England coach Gareth Southgate has praised Raheem Sterling and Jude Bellingham for the mature way they handled being racially abused during the win in Hungary on Thursday.
FIFA has launched an investigation into the events at the Puskas Arena on Thursday, with Sterling and Bellingham abused racially - while the former had cups hurled at him when scoring England’s opening goal.
Southgate is preparing his players for the World Cup qualifier with Andorra on Sunday, but the subject of racism was the major talking point once again.
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The England coach feels his players are setting an example for others to follow, and is happy with how Sterling and Bellingham managed the situation in Budapest.
"Unfortunately, I don't know how many camps we've had in the last four years but I seem to have been talking about this subject every time the team has been together,” Southgate said.
I can only reiterate that the players are incredibly mature in the way that they deal with it.
"I think they feel supported by their team-mates which is very important to them and their team-mates must recognise how challenging it can be for our black players and how disappointing it is that in the modern world we continue to have to answer these questions because of the incidents that happen."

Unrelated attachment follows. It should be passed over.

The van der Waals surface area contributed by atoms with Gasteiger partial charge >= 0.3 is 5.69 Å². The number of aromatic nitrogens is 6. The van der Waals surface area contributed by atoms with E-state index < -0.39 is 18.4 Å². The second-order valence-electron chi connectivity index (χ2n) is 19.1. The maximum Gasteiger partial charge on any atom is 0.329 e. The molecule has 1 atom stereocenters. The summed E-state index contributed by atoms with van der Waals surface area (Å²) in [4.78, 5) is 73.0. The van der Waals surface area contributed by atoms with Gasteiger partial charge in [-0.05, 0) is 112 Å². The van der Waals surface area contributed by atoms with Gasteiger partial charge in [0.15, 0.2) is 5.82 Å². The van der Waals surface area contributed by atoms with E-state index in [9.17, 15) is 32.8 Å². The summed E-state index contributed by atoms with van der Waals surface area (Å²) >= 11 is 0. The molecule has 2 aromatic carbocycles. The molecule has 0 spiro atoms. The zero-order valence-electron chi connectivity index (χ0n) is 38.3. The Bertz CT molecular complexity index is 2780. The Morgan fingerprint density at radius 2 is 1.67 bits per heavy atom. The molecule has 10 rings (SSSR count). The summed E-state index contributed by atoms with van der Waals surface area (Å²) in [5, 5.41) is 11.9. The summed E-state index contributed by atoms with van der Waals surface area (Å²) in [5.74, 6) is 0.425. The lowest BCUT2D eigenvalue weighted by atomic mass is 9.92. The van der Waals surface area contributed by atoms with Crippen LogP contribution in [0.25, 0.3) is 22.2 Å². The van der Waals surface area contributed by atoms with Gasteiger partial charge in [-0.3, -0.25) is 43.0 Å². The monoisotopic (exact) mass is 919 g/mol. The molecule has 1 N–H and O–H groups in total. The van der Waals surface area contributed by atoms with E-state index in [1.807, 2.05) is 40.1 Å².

Southgate feels the fight against racism will be a long one, but is happy with the stance his players are taking to raise awareness.
"We know that it's going to take time and that it feels very slow for everybody but we have to keep fighting that battle," Southgate said.
"We're better prepared for it now unfortunately because we've had to be. So we've learned a lot from the experiences of the past and most importantly in our minds is to be there to support our players.”
Southgate says the players would rather be judged on their on-field actions, but are determined to continue the fight against racism.
"There's also a balance there that the lads want to get on with their football, and as much as it's important that we talk about these things publicly, they don't want that to be the uppermost conversation they want their performances on the pitch to be recognised,” the Three Lions boss said.
"When they played as well as they did the other night they want to be talking about that, they recognise their wider responsibilities and at the right moments they want to affect those things but when they're playing, they want to be judged on their playing."
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